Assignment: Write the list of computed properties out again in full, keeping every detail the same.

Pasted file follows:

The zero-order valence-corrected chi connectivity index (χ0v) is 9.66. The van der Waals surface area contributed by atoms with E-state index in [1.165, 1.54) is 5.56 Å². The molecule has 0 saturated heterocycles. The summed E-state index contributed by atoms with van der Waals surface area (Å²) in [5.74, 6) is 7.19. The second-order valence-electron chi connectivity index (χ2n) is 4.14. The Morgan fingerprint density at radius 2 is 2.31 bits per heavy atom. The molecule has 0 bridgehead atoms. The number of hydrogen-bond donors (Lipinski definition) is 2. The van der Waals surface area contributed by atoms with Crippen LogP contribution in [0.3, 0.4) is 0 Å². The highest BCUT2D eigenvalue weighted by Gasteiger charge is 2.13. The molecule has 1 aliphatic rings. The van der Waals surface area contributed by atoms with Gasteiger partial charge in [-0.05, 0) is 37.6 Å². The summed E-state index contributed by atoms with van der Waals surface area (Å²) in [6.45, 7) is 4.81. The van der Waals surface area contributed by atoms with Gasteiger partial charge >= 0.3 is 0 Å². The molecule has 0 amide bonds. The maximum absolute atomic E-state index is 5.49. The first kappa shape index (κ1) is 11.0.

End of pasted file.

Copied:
The zero-order valence-corrected chi connectivity index (χ0v) is 9.66. The van der Waals surface area contributed by atoms with E-state index in [1.165, 1.54) is 5.56 Å². The molecule has 0 saturated heterocycles. The summed E-state index contributed by atoms with van der Waals surface area (Å²) in [5.74, 6) is 7.19. The second-order valence-electron chi connectivity index (χ2n) is 4.14. The Morgan fingerprint density at radius 2 is 2.31 bits per heavy atom. The molecule has 0 bridgehead atoms. The number of hydrogen-bond donors (Lipinski definition) is 2. The van der Waals surface area contributed by atoms with Crippen LogP contribution in [0.3, 0.4) is 0 Å². The highest BCUT2D eigenvalue weighted by Gasteiger charge is 2.13. The molecule has 1 aliphatic rings. The van der Waals surface area contributed by atoms with Gasteiger partial charge in [-0.05, 0) is 37.6 Å². The summed E-state index contributed by atoms with van der Waals surface area (Å²) in [6.45, 7) is 4.81. The van der Waals surface area contributed by atoms with Gasteiger partial charge >= 0.3 is 0 Å². The molecule has 0 amide bonds. The maximum absolute atomic E-state index is 5.49. The first kappa shape index (κ1) is 11.0.